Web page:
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Thoughts that Fester: Felicity Huffman

Every so often, I write about thoughts that fester in me, the gray area of justice, or right and wrong, or how to evaluate something. Here is what I thought about when I woke in the middle of the night last night after seeing a post about the anniversary of the demise of Felicity Huffman. -cm

It was four years ago that Felicity Huffman was sentenced to 14 days in prison and ordered to pay a $30,000 fine for paying for her daughter’s SAT answers to be changed to raise her score.

I still think about it.

Part of the divide in this country is the belief by the average American that the accountability for entitled behavior by the privileged rich doesn’t at all correspond to the accountability they have to contend with when they break the law. That money renders people immune to punishment.

I believe this righteous reaction, surrounding so many things in this country, is a cornerstone of the growing anger between the haves and the have-nots.

Back to Huffman.

Did Huffman truly understand and accept responsibility for what she did? If so, she wouldn’t she have mentioned those students who deserved the place her daughter was awarded through her bribery. Huffman’s actions, if undiscovered, would have taken away the path to a better life from someone who deserved it and worked hard to earn it. In my opinion, her letter, is an extension of the idea that her lame reason for doing what she did is “understandable.”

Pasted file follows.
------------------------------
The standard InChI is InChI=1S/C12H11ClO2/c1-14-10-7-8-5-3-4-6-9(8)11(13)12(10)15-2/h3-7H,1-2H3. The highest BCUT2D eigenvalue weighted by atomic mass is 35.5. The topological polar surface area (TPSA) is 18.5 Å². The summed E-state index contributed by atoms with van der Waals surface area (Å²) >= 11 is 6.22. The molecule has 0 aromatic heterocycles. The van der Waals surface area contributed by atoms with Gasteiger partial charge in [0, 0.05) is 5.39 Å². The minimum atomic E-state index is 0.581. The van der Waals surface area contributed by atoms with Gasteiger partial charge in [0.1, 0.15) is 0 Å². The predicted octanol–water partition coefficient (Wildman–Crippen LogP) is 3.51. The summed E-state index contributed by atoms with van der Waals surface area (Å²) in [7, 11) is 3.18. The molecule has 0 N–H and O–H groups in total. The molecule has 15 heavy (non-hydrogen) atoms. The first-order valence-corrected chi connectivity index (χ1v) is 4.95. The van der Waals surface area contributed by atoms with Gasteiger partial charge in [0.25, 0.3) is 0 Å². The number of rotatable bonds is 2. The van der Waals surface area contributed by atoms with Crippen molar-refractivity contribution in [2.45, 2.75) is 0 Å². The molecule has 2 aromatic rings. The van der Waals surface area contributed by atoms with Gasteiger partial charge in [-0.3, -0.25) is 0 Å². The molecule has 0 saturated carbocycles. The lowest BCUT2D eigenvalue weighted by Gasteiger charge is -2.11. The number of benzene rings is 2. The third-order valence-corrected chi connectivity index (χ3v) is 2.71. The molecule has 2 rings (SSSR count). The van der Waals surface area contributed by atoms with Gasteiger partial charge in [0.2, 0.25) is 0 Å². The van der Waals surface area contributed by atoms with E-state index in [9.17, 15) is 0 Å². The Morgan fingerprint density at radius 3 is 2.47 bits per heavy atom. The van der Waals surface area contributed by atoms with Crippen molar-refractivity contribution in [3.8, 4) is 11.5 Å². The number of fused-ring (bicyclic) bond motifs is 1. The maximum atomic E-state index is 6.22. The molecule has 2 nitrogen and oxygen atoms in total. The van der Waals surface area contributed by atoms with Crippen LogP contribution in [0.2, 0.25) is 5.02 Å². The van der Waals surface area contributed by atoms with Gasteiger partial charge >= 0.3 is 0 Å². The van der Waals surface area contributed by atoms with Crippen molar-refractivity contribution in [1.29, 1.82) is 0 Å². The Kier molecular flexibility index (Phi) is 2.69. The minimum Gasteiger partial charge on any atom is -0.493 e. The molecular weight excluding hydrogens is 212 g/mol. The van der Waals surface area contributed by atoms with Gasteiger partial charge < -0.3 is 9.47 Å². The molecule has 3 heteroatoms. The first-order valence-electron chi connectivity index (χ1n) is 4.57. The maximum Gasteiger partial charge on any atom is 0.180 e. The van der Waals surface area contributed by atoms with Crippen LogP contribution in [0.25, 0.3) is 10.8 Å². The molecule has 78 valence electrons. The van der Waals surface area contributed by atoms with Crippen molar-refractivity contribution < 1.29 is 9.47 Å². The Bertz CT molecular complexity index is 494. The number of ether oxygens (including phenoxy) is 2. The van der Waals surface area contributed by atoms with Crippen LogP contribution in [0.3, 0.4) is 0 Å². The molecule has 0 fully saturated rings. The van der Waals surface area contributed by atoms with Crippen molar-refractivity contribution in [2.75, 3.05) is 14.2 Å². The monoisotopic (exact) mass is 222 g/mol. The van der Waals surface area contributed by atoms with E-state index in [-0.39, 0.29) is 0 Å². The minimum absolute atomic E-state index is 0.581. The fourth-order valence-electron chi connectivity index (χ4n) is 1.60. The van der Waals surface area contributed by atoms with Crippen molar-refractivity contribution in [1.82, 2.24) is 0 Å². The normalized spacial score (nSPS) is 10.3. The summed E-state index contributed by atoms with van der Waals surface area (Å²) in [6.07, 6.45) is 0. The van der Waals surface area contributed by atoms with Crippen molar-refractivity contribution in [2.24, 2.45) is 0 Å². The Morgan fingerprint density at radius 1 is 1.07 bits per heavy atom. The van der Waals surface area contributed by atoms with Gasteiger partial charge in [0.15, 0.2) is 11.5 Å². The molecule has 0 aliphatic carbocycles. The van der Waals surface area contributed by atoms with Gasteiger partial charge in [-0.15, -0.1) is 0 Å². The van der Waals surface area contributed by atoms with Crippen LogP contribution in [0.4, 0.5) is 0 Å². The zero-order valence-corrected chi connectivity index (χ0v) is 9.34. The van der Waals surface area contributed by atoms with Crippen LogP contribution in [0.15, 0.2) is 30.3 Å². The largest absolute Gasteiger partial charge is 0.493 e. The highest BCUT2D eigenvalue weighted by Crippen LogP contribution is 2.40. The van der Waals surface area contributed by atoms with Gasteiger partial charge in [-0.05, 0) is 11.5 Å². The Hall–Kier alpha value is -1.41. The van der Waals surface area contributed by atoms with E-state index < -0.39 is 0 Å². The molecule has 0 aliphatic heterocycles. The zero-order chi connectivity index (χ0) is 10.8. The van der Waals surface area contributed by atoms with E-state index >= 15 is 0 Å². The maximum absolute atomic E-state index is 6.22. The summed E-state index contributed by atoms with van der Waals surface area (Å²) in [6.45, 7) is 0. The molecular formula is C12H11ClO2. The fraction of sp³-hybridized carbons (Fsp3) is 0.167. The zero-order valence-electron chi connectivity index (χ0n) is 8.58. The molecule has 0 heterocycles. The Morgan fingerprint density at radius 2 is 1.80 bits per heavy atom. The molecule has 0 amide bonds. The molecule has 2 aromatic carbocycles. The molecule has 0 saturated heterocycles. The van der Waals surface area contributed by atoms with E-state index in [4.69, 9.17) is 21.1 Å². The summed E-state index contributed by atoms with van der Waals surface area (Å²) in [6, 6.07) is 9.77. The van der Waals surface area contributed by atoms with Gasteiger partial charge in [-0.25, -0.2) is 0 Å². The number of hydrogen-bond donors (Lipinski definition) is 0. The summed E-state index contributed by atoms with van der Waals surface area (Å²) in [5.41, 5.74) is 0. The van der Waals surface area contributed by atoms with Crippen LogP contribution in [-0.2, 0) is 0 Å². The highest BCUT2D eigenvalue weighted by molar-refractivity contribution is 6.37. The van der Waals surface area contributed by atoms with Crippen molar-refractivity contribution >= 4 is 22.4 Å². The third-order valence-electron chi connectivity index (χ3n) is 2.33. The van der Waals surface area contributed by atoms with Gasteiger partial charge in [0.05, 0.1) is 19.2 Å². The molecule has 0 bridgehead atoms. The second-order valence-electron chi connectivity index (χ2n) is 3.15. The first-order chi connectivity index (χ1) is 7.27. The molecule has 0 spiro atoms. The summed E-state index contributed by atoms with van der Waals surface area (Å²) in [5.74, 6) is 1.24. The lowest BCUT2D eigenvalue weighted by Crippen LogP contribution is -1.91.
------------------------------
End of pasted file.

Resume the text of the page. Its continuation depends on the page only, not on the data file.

On the other hand, if I seek to understand rather than be understood, to give her a year in prison for what is not really a danger to anyone would be about giving a message to the rich, rather than just a sentence to her for her actions. Is it fair to make her the poster child?

Then I think about the woman of color in Ohio. Remember Kelley Williams-Bolar? She was was convicted of using the wrong residence to get her daughters into a better school district in Ohio than underperforming Akron. She was sentenced to 3 years & ordered to pay $30,000 to the school district. Yep three years.

That’s when I am filled with anger about the system and its inequality.

Back to Felicity.

Felicity Huffman is a famous human. Let’s try to remember that her career is over. And wherever she goes for the rest of her life, because of her celebrity, everyone will be reminded of her lack of moral fiber and her belief that the ends justify the means, which they don’t. Is that a life sentence? Should I hope it is?

So, as with many things, it’s more complicated than a simple “She got away with murder” or “The government has wasted way too many resources on this.”


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